Consumer rights v. broke banks: guess who just lost.
After eight years of chronic crisis mismanagement, moral hazard and perverse incentives have infected just about every part of the financial system. Earlier this week, the U.S. Congress published the findings of a three-year investigation into why the Department of Justice chose not to punish HSBC and its executives for their violations of US anti-money laundering laws and related offenses – because doing so would have had “serious adverse consequences” for the financial system – the “Too Big To Jail” phenomenon, a perfect, all-purpose, real-world Get-Out-of-Jail-Free card [read… Congress: “Too Big to Jail: Inside the Obama Justice Department’s Decision Not to Hold Wall Street Accountable”].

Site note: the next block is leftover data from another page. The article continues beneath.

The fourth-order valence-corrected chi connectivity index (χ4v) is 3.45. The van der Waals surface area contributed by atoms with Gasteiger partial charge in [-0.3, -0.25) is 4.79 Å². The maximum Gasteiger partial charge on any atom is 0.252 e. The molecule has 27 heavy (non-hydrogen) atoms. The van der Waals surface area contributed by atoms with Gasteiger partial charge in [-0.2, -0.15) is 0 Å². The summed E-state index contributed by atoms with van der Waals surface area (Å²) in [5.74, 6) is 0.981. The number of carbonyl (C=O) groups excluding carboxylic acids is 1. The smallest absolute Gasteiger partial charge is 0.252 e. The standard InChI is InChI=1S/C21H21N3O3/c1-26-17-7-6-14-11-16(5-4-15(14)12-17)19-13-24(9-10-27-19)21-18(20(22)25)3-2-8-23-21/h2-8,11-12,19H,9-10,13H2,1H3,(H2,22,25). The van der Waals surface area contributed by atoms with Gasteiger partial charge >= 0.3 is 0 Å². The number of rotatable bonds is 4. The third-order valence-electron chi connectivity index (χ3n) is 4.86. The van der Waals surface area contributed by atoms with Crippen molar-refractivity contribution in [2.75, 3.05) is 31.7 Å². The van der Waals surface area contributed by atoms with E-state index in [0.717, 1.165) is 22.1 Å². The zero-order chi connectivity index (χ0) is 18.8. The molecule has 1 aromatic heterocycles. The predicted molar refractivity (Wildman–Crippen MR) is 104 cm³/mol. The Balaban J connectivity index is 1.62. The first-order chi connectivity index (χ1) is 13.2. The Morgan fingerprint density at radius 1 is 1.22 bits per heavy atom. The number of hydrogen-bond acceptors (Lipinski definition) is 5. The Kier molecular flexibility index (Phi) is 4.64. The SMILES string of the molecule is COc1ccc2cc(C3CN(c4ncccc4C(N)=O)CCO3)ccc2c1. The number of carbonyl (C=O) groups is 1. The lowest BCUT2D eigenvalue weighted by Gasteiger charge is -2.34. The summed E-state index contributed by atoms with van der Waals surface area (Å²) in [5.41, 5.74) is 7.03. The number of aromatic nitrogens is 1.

But now there’s “Too Broke to Fine.”
Today over a dozen Spanish banks were given a life-line by the EU’s advocate general, Paolo Mengozzi, that could be worth billions of euros in savings for the banks. For millions of Spanish mortgage holders, it could mean billions of euros in lost compensation…